Here in Canada, the death penalty, thankfully, is not on the table. However, when it comes to sentencing persons with disabilities for their crimes, one glaring discrepancy does come to mind. Although Canadian sentencing laws recognize that some categories of people in society are different than others (namely Aboriginals and youth), there is no special recognition given to persons with disabilities.

A. Aboriginal Sentencing
Section 718.2(e) of the Criminal Code addresses Aboriginal sentencing. The section requires a sentencing judge to pay particular attention to the circumstances of Aboriginal offenders and to consider all available sanctions other than imprisonment that are reasonable in the circumstances. An individual’s Aboriginal status is considered in determining a sentence because his or her circumstances are different from non-Aboriginal offenders.

One reason why the Criminal Code treats Aboriginal people uniquely is because Aboriginal people are overrepresented in Canadian prisons. For example, in 1997, Aboriginal people constituted close to 3 percent of the population of Canada, yet amounted to 12 percent of all federal inmates.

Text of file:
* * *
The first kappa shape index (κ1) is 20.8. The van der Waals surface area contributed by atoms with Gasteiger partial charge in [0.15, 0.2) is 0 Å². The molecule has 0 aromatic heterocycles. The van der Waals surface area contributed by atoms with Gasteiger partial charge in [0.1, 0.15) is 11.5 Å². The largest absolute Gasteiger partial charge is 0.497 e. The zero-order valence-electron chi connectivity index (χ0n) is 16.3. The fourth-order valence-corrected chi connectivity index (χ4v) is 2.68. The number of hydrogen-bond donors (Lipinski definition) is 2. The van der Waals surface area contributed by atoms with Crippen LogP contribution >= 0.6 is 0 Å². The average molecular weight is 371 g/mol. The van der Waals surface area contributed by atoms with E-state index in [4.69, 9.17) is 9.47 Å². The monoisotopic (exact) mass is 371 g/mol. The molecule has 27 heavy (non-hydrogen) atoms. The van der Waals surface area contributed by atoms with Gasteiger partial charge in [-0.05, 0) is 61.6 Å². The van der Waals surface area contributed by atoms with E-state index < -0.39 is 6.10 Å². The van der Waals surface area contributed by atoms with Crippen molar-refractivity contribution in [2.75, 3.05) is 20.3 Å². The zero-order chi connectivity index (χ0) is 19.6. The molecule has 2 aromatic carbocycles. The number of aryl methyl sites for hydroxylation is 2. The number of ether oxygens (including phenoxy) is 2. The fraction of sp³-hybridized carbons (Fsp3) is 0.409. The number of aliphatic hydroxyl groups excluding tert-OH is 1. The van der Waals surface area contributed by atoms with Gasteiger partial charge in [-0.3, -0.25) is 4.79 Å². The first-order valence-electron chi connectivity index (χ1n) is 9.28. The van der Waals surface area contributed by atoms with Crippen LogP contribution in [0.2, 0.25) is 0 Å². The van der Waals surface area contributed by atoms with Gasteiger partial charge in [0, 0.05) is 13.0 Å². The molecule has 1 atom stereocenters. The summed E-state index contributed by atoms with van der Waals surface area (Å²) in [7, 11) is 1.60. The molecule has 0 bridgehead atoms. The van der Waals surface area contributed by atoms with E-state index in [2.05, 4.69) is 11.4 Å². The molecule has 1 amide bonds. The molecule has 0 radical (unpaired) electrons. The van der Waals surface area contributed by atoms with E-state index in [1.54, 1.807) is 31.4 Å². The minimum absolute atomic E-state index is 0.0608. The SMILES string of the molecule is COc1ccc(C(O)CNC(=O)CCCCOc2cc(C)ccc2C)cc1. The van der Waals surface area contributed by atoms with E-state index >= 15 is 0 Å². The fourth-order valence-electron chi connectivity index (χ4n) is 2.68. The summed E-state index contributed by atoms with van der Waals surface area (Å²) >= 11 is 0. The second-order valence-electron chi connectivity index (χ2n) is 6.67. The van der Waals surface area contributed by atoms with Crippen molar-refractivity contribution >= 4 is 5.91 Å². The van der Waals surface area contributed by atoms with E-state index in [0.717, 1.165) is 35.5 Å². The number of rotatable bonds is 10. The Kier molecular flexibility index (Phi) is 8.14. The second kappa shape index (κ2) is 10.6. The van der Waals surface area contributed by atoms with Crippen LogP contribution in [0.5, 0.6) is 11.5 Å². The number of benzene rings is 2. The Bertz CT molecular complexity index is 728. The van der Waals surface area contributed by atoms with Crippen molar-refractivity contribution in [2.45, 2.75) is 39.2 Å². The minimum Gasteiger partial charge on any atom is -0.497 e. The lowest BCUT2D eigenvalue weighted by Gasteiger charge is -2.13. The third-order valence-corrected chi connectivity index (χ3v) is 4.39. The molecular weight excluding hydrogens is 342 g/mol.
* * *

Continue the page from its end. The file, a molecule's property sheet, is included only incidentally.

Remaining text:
.  .  . 

B. Youth Sentencing
The Youth Criminal Justice Act provides the legislative framework for Canada’s youth justice system. It includes a separate sentencing regime because the needs and situations of youth are different from those of adults.
Which might lead one to conclude that in the eyes of Canadian criminal law, no matter the type or severity of a defendant's disability, his or her circumstances are no different than anyone else's.

Wednesday, January 15, 2014

Holding Their Feet to the Fire

There was an excellent interview with Archie Kiaser regarding Nichele Benn's situation on the Global Morning Show today. Unfortunately, no matter what I do, I simply cannot embed it. So I'm afraid that you'll just have to follow the link. Go ahead. I will wait for you.